The Convention makes everyone equal as well. There is no other place in this sport where the head coach at a Power 5 school will rub shoulders with a brand new high school coach, but that is the beauty of the Convention. It is a truly special place where football coaches can come and be around like minded men. If you have never been it is truly an awesome experience. I would encourage any young coach to go and just walk around, sit in some sessions, and learn something new. It is important that coaches stick together. The age-old saying “iron sharpens iron” is true, and for this profession to continue to flourish in a society that devalues the sport we must raise each other up. [FYI – Next year’s session is in Charlotte, NC]  Continue reading “Post-AFCA Grab Bag”

Teaching Gap Exchanges & Defending the Zone Read

Teach the LBs to read their anchor points & play assignment football.

Without moving the front on a line stunt, a defensive coordinator can set up the fits to create gap exchanges and stay sound against zone read teams. Even if a team is running a simple inside zone scheme, teaching gap exchanges between the front seven can allow the front to “cut-off” the runningback’s path and force a cutback to free hitting linebacker. Understanding the structure of a front is key for any defense to be successful. Teaching the LBs to read their “anchor points” can allow the defense to be fluid against zone schemes. Defensive lineman must know their gap assignments just as well as the LBs. In the age of spread, it is important for the front seven to understand how each gap is going to be fit and how each player’s movements effects the link behind them (DL-LB-Secondary). All great defenses start with a solid technical structure.

Spread offenses want to attack the open “B” gap and the conflicted LB. The zone read is nothing more than a modified Dive Option. Add a bubble route (or any receiver screen) and the offense is running a modern version of the Triple Option (the offense can use orbit motion to create the same look too). 01-titleEven if the offense is aligned in a spread set, option structure is still there. As a DC starts to game plan and create a defense to defend a spread attack, he must look at a zone-read heavy offense as though he was attacking a Triple Option attack. Someone has to take the dive, the QB, and the pitch. How a DC chooses to set the front will determine who carries the ball versus a zone read/option team. In the diagram to the left, the defense is set up in an Over Front to a 10 personnel 2×2 set. The Sam can cover down to the slot because he does not have a box fit. The Mike and Will each have a gap to hold versus a run. Since the front is set to the RB (5 and 3 technique), the most likely scenario versus a zone read is a handoff (dive), the Will folds into his box position and the Sam takes the bubble (pitch) away from the play. By setting the front to the back, the DC has created a predictable situation in which the QB will hand the ball off to the RB. Just on alignment alone, a DC can force the offense’s hand. Defending zone-read heavy teams is all about cover downs and changing the “B” gap. The most important decision a DC can make versus spread teams that run read/option plays is to decide who is the worst ball carrier, and force that player to carry the load. Continue reading “Teaching Gap Exchanges & Defending the Zone Read”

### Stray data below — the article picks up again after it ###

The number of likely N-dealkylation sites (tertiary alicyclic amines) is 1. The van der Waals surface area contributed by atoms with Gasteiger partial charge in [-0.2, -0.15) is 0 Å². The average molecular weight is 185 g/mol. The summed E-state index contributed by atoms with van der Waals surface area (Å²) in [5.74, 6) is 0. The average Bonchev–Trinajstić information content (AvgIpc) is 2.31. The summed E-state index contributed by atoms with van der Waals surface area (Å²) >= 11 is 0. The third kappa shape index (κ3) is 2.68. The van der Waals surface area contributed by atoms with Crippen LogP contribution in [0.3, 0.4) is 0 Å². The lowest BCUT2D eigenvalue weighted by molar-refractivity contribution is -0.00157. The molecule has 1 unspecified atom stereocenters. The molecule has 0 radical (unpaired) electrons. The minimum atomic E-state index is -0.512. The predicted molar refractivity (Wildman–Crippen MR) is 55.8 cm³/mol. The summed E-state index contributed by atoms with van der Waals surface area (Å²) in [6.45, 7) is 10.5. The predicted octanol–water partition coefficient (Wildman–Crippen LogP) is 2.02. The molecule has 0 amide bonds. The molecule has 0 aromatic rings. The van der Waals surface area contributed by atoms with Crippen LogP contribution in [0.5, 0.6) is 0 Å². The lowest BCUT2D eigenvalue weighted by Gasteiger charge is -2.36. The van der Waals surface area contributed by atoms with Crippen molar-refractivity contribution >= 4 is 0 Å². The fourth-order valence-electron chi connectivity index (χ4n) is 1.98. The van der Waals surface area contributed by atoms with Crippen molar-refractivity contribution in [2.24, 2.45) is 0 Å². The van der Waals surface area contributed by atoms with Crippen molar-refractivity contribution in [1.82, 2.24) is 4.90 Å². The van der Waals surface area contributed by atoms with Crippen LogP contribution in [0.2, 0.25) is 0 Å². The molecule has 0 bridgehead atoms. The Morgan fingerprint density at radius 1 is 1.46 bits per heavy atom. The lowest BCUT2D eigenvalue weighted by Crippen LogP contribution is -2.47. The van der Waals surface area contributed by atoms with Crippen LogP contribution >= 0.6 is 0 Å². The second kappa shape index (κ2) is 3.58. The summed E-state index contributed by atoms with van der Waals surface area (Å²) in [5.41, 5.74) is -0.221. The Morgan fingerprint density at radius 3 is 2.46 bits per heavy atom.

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Go deeper into defending the spread with MQ’s Book:

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Defending the Spread

Run Fits

  1. Zero the Mike (Belly-Key)
  2. Using Natural Gap Exchanges in Your Front Seven
  3.  Line Twists to Combat Heavy Zone Teams
  4. Defending the Zone Read
  5. Defending the Power Read
  6. Defending Split Zone
  7. 5 Tips for Defending Spread Option Teams
  8. Defending BAsh (“Back Away”) Concepts
  9. Defending 20p Two-Back Power

Defensive Structure/Special Coverages/Dime Package

  1. Structuring Your Defense – The Front
  2. Saban’s Rip/Liz (Match Cov. 3) & How it Applies to Quarters
  3. Running Dime as Your Base
  4. Defending the Air Raid with “Steal” Coverage
  5. “Read” Coverage (20p Field Robber)
  6. MQ’s Simple 3-Down Dime Package
  7. Don Brown (Univ. of Michigan) Lone Star Clinic Notes

Quick or “Pop” Motions

  1. Defending Jet Motion
  2. Defending A-Behind and Flare Motion

Defending Spread Formations (10 Pers.)

  1. Defending 10p 2×2 Pistol
  2. Defending Stack and Bunch Sets
  3. Defending Trips/Empty:
    1. Why You Should Run an Under Front to 3×1 Sets
    2. Defending Trips — Fitting the Run
    3. Top Trips Coverages Explained
    4. Specific Split Field Trips Coverages:
      1. Defending Trips with Stress Coverage
      2. Defending Trips with Special Coverage
      3. Defending 3×1 Formations with Solo Coverage
    5. Defending Empty and Quads
  4. Defending Pro Spread (11p)